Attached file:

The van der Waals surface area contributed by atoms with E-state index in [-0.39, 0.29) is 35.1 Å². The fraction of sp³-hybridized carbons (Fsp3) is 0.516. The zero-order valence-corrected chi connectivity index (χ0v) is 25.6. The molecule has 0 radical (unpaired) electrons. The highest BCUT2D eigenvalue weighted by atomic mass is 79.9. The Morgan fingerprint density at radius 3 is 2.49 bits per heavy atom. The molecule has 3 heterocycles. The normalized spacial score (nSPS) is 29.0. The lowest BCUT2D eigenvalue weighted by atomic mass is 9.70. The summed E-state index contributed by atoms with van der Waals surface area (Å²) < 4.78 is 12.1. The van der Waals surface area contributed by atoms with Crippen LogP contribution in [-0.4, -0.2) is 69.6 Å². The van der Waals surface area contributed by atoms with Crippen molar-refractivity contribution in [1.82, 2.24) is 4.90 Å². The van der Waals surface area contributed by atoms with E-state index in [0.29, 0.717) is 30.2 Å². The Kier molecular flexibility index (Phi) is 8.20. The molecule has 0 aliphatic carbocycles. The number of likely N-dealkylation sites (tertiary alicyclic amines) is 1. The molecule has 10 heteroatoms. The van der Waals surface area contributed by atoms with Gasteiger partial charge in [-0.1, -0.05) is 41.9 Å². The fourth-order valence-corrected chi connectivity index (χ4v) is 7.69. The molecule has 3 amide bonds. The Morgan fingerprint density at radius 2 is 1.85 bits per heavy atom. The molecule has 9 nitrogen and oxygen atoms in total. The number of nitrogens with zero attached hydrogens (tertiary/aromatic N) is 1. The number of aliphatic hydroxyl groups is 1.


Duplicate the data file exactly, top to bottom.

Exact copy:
The van der Waals surface area contributed by atoms with E-state index in [-0.39, 0.29) is 35.1 Å². The fraction of sp³-hybridized carbons (Fsp3) is 0.516. The zero-order valence-corrected chi connectivity index (χ0v) is 25.6. The molecule has 0 radical (unpaired) electrons. The highest BCUT2D eigenvalue weighted by atomic mass is 79.9. The Morgan fingerprint density at radius 3 is 2.49 bits per heavy atom. The molecule has 3 heterocycles. The normalized spacial score (nSPS) is 29.0. The lowest BCUT2D eigenvalue weighted by atomic mass is 9.70. The summed E-state index contributed by atoms with van der Waals surface area (Å²) < 4.78 is 12.1. The van der Waals surface area contributed by atoms with Crippen LogP contribution in [-0.4, -0.2) is 69.6 Å². The van der Waals surface area contributed by atoms with Crippen molar-refractivity contribution in [1.82, 2.24) is 4.90 Å². The van der Waals surface area contributed by atoms with E-state index in [0.29, 0.717) is 30.2 Å². The Kier molecular flexibility index (Phi) is 8.20. The molecule has 0 aliphatic carbocycles. The number of likely N-dealkylation sites (tertiary alicyclic amines) is 1. The molecule has 10 heteroatoms. The van der Waals surface area contributed by atoms with Gasteiger partial charge in [-0.1, -0.05) is 41.9 Å². The fourth-order valence-corrected chi connectivity index (χ4v) is 7.69. The molecule has 3 amide bonds. The Morgan fingerprint density at radius 2 is 1.85 bits per heavy atom. The molecule has 9 nitrogen and oxygen atoms in total. The number of nitrogens with zero attached hydrogens (tertiary/aromatic N) is 1. The number of aliphatic hydroxyl groups is 1.